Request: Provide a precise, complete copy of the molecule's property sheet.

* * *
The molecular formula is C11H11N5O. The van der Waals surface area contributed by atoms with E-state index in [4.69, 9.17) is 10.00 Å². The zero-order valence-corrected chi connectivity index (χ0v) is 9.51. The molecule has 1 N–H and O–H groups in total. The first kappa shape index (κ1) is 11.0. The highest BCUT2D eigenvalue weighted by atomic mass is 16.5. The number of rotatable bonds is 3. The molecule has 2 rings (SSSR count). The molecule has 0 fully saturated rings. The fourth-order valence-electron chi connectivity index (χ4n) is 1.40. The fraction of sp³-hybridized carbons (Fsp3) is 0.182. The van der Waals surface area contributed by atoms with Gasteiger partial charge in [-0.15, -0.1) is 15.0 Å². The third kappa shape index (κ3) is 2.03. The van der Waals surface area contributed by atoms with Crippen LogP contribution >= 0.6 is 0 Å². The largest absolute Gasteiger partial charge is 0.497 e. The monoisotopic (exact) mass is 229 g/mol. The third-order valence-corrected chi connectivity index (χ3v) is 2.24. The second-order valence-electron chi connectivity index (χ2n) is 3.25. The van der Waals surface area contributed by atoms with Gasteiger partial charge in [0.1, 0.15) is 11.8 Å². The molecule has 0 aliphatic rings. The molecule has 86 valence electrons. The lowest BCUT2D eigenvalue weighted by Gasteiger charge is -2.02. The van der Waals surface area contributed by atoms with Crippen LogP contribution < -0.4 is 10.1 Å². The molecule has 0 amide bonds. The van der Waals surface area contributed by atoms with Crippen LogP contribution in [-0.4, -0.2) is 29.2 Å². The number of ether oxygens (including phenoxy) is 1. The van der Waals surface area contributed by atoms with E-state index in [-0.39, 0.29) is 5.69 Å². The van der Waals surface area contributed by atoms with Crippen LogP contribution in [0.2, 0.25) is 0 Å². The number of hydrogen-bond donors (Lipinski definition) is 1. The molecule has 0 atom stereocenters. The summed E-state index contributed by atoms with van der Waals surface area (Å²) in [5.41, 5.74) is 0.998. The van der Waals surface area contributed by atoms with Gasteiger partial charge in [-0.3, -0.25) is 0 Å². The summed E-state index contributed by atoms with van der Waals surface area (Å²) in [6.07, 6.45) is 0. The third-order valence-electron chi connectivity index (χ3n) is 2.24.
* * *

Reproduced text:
The molecular formula is C11H11N5O. The van der Waals surface area contributed by atoms with E-state index in [4.69, 9.17) is 10.00 Å². The zero-order valence-corrected chi connectivity index (χ0v) is 9.51. The molecule has 1 N–H and O–H groups in total. The first kappa shape index (κ1) is 11.0. The highest BCUT2D eigenvalue weighted by atomic mass is 16.5. The number of rotatable bonds is 3. The molecule has 2 rings (SSSR count). The molecule has 0 fully saturated rings. The fourth-order valence-electron chi connectivity index (χ4n) is 1.40. The fraction of sp³-hybridized carbons (Fsp3) is 0.182. The van der Waals surface area contributed by atoms with Gasteiger partial charge in [-0.15, -0.1) is 15.0 Å². The third kappa shape index (κ3) is 2.03. The van der Waals surface area contributed by atoms with Crippen LogP contribution >= 0.6 is 0 Å². The largest absolute Gasteiger partial charge is 0.497 e. The monoisotopic (exact) mass is 229 g/mol. The third-order valence-corrected chi connectivity index (χ3v) is 2.24. The second-order valence-electron chi connectivity index (χ2n) is 3.25. The van der Waals surface area contributed by atoms with Gasteiger partial charge in [0.1, 0.15) is 11.8 Å². The molecule has 0 aliphatic rings. The molecule has 86 valence electrons. The lowest BCUT2D eigenvalue weighted by Gasteiger charge is -2.02. The van der Waals surface area contributed by atoms with Crippen LogP contribution < -0.4 is 10.1 Å². The molecule has 0 amide bonds. The van der Waals surface area contributed by atoms with Crippen LogP contribution in [-0.4, -0.2) is 29.2 Å². The number of ether oxygens (including phenoxy) is 1. The van der Waals surface area contributed by atoms with E-state index in [-0.39, 0.29) is 5.69 Å². The van der Waals surface area contributed by atoms with Crippen LogP contribution in [0.2, 0.25) is 0 Å². The number of hydrogen-bond donors (Lipinski definition) is 1. The molecule has 0 atom stereocenters. The summed E-state index contributed by atoms with van der Waals surface area (Å²) in [5.41, 5.74) is 0.998. The van der Waals surface area contributed by atoms with Gasteiger partial charge in [-0.3, -0.25) is 0 Å². The summed E-state index contributed by atoms with van der Waals surface area (Å²) in [6.07, 6.45) is 0. The third-order valence-electron chi connectivity index (χ3n) is 2.24.